Winners and Losers


According to the study, the European Union would be most affected by a shock from a lack of aluminum supply from Russia. The economic downturn of the Global Financial Crisis of 2008 and 2009 left many of the aluminum-producing facilities in the EU–28 countries either idle or shut down due to increasing energy costs and lower prices and demand for aluminum. The rest of the world, including such aluminum exporting countries as Canada and Australia would benefit from the supply shock in the study. 


For nickel, the United States and the European Union would bear heavier costs for nickel but those costs are relatively insignificant, despite what speculation did to the price of nickel on the LME. Australia and Canada would benefit from the supply shock, although modestly. 


For potash, in addition to accruing a loss in the form of higher costs of imports caused by higher prices, China and India would probably experience lower domestic food production and resort to increasing its food imports. 

The rest of the world, such as Canada and Belarus, could benefit from the supply shock. This model failed to account for US sanctions against Belarus’ potash production which will likely be diverted through Russia. 

Palladium and Platinum

In the event of a supply disruption, manufacturers of catalytic converters would be faced with higher palladium prices, as well as the possibility of a shortage in supply significant enough to cause a disruption in catalytic converter production.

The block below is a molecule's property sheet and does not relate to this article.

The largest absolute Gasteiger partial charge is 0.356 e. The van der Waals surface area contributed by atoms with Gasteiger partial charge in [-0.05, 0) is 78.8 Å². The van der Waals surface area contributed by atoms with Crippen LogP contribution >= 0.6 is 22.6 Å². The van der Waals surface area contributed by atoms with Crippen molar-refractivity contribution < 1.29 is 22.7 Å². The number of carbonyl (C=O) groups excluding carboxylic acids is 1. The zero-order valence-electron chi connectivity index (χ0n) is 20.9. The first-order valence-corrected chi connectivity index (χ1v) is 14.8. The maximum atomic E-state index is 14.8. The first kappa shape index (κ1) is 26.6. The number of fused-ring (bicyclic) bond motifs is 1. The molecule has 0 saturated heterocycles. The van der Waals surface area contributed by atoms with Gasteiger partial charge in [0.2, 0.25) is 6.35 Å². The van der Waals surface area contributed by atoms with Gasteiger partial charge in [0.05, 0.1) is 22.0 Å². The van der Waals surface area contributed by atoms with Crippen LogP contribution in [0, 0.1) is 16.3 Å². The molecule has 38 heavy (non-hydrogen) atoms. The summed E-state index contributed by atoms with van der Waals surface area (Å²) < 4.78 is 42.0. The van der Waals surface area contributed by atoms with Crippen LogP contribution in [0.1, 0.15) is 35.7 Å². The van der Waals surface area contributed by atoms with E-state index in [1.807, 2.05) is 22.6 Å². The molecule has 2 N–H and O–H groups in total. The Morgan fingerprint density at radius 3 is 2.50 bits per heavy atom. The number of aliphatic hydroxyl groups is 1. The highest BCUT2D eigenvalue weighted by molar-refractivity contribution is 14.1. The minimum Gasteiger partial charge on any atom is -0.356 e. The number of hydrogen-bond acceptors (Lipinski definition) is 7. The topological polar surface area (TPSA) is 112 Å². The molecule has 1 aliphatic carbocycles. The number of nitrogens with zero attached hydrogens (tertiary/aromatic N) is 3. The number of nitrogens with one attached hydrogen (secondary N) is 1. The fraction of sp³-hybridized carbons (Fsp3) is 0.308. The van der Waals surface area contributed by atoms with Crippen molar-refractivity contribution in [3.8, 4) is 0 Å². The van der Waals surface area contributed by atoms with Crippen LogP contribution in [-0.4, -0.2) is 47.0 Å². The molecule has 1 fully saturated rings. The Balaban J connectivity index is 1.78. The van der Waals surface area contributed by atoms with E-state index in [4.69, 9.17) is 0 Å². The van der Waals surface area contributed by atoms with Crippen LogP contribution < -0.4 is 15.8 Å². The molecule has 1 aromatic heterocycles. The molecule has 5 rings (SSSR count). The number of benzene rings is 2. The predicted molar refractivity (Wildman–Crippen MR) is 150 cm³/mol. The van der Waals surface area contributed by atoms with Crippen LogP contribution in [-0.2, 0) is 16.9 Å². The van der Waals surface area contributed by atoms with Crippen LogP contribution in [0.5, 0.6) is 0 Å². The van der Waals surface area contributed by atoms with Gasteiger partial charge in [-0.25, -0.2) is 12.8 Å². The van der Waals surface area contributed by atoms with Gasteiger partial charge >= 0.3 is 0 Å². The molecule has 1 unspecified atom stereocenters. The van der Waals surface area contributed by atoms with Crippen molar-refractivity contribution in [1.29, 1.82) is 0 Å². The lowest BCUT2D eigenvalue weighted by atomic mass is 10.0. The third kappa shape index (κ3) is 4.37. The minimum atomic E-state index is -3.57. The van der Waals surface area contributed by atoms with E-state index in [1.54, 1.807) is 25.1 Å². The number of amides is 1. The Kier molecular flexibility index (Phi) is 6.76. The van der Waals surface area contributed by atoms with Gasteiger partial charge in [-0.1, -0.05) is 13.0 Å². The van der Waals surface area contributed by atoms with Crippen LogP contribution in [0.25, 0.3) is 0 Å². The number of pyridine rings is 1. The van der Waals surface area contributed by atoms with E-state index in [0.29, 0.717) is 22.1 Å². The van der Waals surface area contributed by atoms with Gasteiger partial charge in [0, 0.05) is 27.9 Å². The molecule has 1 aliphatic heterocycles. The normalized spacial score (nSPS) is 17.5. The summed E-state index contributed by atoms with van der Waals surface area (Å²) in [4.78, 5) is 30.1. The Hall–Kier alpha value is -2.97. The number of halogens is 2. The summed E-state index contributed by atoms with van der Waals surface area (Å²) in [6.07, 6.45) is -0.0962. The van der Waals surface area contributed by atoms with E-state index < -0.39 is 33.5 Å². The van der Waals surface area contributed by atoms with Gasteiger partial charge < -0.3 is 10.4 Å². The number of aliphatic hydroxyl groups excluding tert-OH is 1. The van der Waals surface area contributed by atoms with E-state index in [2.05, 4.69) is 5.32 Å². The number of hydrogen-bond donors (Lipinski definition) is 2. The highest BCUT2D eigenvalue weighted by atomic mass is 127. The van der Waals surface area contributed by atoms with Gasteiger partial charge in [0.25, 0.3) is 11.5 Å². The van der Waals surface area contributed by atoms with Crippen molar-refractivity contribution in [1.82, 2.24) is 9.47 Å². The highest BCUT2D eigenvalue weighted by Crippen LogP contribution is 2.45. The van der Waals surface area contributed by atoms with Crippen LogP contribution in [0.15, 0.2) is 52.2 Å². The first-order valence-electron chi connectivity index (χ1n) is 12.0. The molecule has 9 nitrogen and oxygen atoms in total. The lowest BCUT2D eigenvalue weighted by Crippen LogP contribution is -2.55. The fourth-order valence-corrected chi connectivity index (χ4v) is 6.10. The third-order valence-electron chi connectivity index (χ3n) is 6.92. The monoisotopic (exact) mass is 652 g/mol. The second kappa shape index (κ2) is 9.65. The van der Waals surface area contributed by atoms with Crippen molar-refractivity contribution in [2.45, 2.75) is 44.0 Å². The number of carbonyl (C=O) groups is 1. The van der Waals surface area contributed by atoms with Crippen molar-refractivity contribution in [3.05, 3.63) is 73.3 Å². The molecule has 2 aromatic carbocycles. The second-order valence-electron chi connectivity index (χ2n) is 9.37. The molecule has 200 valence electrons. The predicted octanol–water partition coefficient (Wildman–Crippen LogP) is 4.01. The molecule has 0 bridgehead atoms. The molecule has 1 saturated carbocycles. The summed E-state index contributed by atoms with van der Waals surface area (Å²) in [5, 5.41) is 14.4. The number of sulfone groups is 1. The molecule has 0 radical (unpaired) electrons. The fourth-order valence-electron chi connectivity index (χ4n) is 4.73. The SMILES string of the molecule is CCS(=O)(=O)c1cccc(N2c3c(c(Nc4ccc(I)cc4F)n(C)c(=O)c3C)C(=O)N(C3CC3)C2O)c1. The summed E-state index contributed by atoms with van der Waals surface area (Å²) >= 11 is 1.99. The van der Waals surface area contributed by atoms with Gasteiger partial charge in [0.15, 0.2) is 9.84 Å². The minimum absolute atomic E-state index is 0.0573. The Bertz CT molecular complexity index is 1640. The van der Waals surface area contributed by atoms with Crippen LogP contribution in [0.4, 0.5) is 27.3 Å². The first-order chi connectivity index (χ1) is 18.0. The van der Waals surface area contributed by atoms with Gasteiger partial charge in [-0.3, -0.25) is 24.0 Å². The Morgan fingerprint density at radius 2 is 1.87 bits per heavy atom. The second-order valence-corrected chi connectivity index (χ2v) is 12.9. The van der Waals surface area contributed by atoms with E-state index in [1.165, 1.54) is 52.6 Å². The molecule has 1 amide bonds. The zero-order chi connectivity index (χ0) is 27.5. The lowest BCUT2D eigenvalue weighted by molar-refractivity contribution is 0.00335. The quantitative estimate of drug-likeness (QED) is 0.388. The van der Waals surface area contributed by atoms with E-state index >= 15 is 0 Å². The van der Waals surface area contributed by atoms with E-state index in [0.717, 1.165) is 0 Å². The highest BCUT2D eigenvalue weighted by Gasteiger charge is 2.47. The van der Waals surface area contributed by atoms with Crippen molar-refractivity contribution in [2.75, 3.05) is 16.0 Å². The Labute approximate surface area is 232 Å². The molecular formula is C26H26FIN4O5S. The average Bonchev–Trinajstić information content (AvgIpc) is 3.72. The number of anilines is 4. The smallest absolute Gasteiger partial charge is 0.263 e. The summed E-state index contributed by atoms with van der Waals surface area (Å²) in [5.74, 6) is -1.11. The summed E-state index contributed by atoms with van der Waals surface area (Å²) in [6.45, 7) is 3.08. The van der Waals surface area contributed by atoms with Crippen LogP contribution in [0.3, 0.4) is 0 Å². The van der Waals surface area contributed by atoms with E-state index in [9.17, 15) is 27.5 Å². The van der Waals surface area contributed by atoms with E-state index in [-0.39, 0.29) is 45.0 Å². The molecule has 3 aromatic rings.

Manufacturers could switch from palladium to rhodium or platinum as the catalyst, but that requires 6 to 12 months for retooling and reprocessing. This option would remain appealing if the production in South Africa remained stable


The unavailability of the Russian titanium supply in the world market would benefit the United States at any price point, as it would bolster its role as the leading exporter of titanium mill products. 

The United States could sell these products at a higher price in the immediate term. U.S. production capacity would be adequate to meet demand if the supply of titanium mill products from Russia disappeared.

As of 2014, China has seen a rapid expansion in production of titanium mill products and has a diverse domestic consumption from its chemical industry, petrochemicals and chlor-alkali in particular. 

However, most of China’s production of titanium mill products is not for export, and the output of the Chinese titanium industry is for industrial use at home. 

Chinese titanium sponge producers would need several years to become certified for aerospace-grade sponge production, and Chinese gains in the immediate period after the supply shock would be modest.

A Supply Chain Rethink?

While Russia chose not to remove its raw materials from world markets, the threat remains for global supply chains and will force many governments and their economies to consider where they are getting their raw materials and whether they should be exposed to speculation.